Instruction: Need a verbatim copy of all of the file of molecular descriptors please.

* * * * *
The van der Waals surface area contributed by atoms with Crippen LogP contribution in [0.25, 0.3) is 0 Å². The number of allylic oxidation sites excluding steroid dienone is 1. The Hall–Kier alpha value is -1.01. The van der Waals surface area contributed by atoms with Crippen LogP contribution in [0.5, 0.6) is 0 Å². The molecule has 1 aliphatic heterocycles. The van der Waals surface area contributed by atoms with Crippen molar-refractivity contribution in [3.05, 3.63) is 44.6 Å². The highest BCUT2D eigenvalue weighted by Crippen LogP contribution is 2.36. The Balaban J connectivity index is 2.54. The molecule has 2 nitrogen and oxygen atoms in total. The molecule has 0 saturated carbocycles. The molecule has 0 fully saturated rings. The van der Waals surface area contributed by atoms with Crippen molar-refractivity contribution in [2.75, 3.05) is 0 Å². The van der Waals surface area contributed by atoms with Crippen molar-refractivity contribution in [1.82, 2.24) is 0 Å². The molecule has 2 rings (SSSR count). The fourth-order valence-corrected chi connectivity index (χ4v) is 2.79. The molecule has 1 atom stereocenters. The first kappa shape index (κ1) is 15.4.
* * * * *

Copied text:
The van der Waals surface area contributed by atoms with Crippen LogP contribution in [0.25, 0.3) is 0 Å². The number of allylic oxidation sites excluding steroid dienone is 1. The Hall–Kier alpha value is -1.01. The van der Waals surface area contributed by atoms with Crippen LogP contribution in [0.5, 0.6) is 0 Å². The molecule has 1 aliphatic heterocycles. The van der Waals surface area contributed by atoms with Crippen molar-refractivity contribution in [3.05, 3.63) is 44.6 Å². The highest BCUT2D eigenvalue weighted by Crippen LogP contribution is 2.36. The Balaban J connectivity index is 2.54. The molecule has 2 nitrogen and oxygen atoms in total. The molecule has 0 saturated carbocycles. The molecule has 0 fully saturated rings. The van der Waals surface area contributed by atoms with Crippen molar-refractivity contribution in [2.75, 3.05) is 0 Å². The van der Waals surface area contributed by atoms with Crippen molar-refractivity contribution in [1.82, 2.24) is 0 Å². The molecule has 2 rings (SSSR count). The fourth-order valence-corrected chi connectivity index (χ4v) is 2.79. The molecule has 1 atom stereocenters. The first kappa shape index (κ1) is 15.4.